Above: Tom Conroy as Winston Smith. Photos by Shane Reid
By George Orwell
Adapted and directed by Robert Icke and Duncan Macmillan
Associate dire Australia Corey McMahon
GWB Entertainment, Ambassador Theatre Group Asia Pacific and State Theatre Company of South Australia
Queensland Performing Arts Centre
Season: June 14-18, Duration 100 minutes without interval. Bookings: www.qpac.com.au or 136 246
Orwell’s book has always been chilling, but this stage production is terrifying. It is a play that churns the stomach in fear and at times, loathing. It is like a very scary reality show with crashing noises and lights that flash suddenly and glaringly across the stage in a shuddering cacophony.
And current events have made it even more prophetic than back in the 1940s. Who is at war with whom and why? Who in the world are your friends and who the enemies, and why do they appear to change so often?
Are the thought police already chasing down dissidents with data retention and more and more national security laws? And countries and governments of all persuasions are experts at spin and doublespeak. Images of Guantanamo Bay and Middle Eastern wars stretch out from the fictional Oceania as Big Brother’s “fake news” is fed through television sets to the people, who accept without challenge or deny emphatically depending which side they are on.
Orwell’s prophetic words have been cleverly emphasised so that at times they sound like a Trump tweet or sound bites from TV news broadcasts, and the horrific torture scene at the end with the deadly, softly spoken O’Brien, brilliantly played by Terence Crawford as the perfect smiling assassin, is horrifyingly real.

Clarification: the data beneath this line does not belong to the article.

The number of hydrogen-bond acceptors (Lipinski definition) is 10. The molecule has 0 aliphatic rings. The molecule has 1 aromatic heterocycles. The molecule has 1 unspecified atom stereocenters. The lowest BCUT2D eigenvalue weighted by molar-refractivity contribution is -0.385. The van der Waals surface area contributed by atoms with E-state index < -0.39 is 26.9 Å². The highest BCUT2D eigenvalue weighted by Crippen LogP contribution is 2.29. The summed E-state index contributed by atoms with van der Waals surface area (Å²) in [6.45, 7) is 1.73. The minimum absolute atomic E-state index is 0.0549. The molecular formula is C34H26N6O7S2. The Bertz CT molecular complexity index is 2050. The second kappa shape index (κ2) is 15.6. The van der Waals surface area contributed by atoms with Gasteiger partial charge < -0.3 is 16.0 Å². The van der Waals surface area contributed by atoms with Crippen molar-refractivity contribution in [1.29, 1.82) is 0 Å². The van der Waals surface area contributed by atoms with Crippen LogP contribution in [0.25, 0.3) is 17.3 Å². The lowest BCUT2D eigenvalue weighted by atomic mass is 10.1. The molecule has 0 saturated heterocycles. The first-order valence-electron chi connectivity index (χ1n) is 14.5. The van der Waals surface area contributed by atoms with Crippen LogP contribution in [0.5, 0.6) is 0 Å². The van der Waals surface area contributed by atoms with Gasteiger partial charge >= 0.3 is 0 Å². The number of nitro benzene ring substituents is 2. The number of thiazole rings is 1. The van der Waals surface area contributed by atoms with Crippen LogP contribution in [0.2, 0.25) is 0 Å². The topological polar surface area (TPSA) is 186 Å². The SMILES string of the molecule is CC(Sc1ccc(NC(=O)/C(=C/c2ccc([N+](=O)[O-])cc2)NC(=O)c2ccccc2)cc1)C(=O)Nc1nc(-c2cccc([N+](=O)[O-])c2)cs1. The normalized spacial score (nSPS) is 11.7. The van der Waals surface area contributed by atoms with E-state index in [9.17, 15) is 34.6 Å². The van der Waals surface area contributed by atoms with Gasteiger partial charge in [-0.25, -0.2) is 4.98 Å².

However, the real cleverness of this production is that it enmeshes the audience in Orwell’s world. It is set not in 1984 but much later when a group of people are studying the historic book. They meet in a dimly-lit wood-panelled room that switched from place to place, time to time with the moving of furniture or the opening of a window.
They discuss their emotions, discuss the text and then, Winston Smith, convincingly played by Tom Conroy is sucked into the world, mentally and then, suddenly, physically as time moves. People appear and disappear like magic. Winston is asked constantly: ’Where are you?” The same question applied to the audience: where the hell were we and did we really want to be there? It was perfect sliding doors as the actors changed characters in the dusky light of the stage and moved in and out of the times.
Then, when in 1984 Winston meets Julia (Ursula Mills) and they flout Big Brother’s “no sex for fun” rules in the room at the back of the antique shop, we became Big Brother. We were peering down the camera lens to the happening in the room and watching them on the big screen at the back of the stage.
Room 101 is mentioned and whether you know the meaning or not, the very sound sends shivers down the spine and the changes when Winston finally faces his greatest fear the set switched to bright lights an high featureless walls. Room 101, with its white-coated, masked set of anonymous torturers is fearsome in its bleakness.
The scenes in the dreaded room are not for the faint-hearted; nothing is spared in Winston’s humiliation and capitulation.
The rest of the cast, Paul Blackwell, Renato Musolino, Guy O’Grady, Yalin Ozucelic and Fiona Parsons were just superb and I must pass on an extra accolade to Yalin Ozucelic. I met him two days before the opening and found him an impressive and confident young man, but I found him even more impressive as the middle-aged character Charrington because I didn’t recognise him at all.
It is a production that will stay with me for a long time.